by Molly Doyle | October 3, 2014 3:30 pm
by Edward Wall Jr. and Allan C. Ashachik
When sound control acoustic door assemblies are selected, the usual way is to specify a sound transmission coefficient (STC) rating in accordance with established standards. Derived from testing at a series of frequencies within the range of human hearing, STC is a single number assigned to a door assembly that rates its effectiveness at blocking sound transmission. This sounds simple and logical, just like hourly ratings on fire doors, but the situation is far more complicated.
The challenge with having a catch-all solution in the form of specifying the ‘right’ STC comes down to the range of sound. For example, if a project concerns a high school band’s practice room, the noise that needs to be reduced comes from instruments ranging from the low-frequency (pitch) of a bass drum to the high pitch of woodwinds or chimes. For this application, STC would be appropriate since sounds from many frequencies all need to be blocked or reduced.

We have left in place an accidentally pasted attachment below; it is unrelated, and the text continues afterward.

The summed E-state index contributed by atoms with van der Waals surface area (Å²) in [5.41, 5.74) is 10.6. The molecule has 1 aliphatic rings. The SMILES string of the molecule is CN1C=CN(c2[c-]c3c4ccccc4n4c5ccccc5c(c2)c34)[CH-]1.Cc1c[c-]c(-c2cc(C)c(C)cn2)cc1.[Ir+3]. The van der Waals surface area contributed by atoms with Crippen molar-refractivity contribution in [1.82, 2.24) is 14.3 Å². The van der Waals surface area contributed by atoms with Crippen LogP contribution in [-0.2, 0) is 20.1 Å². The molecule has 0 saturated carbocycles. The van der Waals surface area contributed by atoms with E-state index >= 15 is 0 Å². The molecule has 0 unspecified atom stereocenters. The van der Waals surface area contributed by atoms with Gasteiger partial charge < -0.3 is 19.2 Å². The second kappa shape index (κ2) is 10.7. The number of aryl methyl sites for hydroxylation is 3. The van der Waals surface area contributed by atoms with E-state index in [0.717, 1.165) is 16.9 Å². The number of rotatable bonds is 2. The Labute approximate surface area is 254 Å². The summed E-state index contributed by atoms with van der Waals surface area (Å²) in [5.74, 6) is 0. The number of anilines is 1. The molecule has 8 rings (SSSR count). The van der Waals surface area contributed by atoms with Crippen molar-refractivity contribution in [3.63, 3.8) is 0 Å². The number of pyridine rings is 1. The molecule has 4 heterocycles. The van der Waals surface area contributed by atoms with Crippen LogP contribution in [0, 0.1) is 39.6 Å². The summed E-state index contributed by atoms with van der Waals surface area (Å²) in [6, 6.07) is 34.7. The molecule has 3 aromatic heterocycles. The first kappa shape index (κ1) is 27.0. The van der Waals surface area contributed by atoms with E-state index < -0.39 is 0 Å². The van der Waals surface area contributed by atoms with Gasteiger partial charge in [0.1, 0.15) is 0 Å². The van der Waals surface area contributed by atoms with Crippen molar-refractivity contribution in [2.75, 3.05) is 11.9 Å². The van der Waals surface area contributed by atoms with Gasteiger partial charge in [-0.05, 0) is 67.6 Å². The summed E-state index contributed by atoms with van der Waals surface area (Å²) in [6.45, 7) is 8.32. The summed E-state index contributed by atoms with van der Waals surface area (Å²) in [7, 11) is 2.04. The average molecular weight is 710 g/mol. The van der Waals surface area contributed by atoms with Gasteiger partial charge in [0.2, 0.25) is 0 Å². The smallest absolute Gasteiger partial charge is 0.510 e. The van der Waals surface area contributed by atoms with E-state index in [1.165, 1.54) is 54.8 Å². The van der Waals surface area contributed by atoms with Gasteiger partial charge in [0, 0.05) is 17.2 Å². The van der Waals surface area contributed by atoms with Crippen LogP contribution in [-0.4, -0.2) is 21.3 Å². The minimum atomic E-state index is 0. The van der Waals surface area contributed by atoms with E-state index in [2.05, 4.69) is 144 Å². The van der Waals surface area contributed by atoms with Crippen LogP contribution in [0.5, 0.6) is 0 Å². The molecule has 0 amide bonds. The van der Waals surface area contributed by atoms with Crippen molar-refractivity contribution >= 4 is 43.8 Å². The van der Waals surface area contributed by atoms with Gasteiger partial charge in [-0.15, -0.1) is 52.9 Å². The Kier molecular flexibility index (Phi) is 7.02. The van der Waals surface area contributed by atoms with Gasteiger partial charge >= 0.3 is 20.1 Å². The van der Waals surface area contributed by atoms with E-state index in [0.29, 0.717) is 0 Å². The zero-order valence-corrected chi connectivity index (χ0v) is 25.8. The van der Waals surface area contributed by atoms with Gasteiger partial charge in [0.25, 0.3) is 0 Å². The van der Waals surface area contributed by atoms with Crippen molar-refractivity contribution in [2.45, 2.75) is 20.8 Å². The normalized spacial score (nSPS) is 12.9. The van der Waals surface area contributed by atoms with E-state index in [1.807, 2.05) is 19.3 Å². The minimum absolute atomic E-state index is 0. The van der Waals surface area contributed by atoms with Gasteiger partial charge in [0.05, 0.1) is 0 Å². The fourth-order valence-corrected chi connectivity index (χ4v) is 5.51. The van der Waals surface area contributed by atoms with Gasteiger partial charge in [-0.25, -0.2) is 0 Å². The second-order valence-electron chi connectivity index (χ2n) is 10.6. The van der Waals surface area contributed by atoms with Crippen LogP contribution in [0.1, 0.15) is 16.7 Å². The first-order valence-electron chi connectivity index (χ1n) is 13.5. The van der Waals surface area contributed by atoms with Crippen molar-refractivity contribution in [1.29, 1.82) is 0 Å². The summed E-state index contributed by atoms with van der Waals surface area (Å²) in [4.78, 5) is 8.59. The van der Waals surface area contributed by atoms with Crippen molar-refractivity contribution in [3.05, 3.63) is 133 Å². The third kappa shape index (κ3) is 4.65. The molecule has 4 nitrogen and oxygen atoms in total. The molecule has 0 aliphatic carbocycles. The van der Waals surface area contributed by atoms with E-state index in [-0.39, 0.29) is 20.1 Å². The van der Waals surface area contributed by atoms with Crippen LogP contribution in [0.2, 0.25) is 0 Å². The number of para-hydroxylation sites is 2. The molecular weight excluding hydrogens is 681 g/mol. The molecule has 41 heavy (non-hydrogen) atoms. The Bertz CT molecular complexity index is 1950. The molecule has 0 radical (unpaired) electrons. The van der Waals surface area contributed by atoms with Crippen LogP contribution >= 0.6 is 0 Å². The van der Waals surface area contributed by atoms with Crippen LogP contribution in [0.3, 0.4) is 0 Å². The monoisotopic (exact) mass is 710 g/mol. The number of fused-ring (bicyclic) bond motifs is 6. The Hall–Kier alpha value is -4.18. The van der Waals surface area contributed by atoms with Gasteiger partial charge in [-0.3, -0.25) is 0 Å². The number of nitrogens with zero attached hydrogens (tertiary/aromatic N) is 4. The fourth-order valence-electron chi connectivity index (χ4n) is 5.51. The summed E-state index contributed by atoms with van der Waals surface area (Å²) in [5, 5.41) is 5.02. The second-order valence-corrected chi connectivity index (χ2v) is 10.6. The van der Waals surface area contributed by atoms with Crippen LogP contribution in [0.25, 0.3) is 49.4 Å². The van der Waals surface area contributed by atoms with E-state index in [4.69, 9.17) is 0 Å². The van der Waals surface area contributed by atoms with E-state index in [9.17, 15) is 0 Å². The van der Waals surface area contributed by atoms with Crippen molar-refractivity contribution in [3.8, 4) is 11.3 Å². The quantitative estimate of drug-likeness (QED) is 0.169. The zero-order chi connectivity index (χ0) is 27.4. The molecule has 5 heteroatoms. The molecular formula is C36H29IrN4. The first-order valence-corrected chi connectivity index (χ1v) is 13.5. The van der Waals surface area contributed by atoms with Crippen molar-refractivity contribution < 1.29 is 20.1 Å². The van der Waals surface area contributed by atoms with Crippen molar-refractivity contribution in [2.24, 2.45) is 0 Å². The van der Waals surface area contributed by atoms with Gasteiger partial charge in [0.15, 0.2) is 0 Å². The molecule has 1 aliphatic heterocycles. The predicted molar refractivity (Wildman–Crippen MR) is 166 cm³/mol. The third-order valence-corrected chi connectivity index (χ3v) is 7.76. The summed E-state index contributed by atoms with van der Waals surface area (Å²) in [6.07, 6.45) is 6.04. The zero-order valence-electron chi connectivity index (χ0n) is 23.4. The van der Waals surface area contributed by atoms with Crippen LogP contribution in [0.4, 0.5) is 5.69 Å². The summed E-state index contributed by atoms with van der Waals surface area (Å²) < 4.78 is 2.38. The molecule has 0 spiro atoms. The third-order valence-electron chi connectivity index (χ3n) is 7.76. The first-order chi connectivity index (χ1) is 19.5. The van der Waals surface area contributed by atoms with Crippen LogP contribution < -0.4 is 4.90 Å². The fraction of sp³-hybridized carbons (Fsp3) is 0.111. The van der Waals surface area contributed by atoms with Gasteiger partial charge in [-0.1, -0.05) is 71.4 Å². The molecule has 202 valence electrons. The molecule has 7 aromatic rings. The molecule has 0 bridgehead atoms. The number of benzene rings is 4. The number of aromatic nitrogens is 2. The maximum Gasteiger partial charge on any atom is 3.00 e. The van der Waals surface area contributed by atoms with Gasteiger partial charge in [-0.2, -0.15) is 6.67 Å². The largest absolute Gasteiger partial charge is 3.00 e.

However, selecting the right door for a mechanical equipment room at the same school is quite different. Low pitch and constant machinery noise needs to be filtered out. Using the STC rating system for this opening could be much more expensive than necessary to be effective. Fortunately, there is another metric more suited to these situations—sound transmission loss (STL).
The STC rating is actually derived from an average of STL performances. Since STC relies on testing data that establishes the reductions at each individual frequency, the data can be used to determine the STL needed at a specific frequency or frequency range without additional testing.
Setting the stage
This article is not intended as a lengthy discussion of all aspects of sound control, designs, gaskets, or installation. Rather, it seeks to clarify some misconceptions about STC and suggest using alternate values and standards when specifying acoustic door and window assemblies for a particular sound control purpose or requirement.
The authors believe STL is the definitive method of specifying acoustic assemblies, and better accomplishes what the sound-deadening qualities are to be required for a specific opening. On a practical level, this means the building owner gets what he or she really needs, often for less money. To make this argument clear, six myths must be examined.
Myth 1: “An STC rating in accordance with ASTM E90 is all that needs to be specified.”
It is important the reader be a least somewhat familiar with some of the ASTM standards applicable to lab testing and rating of sound control assemblies.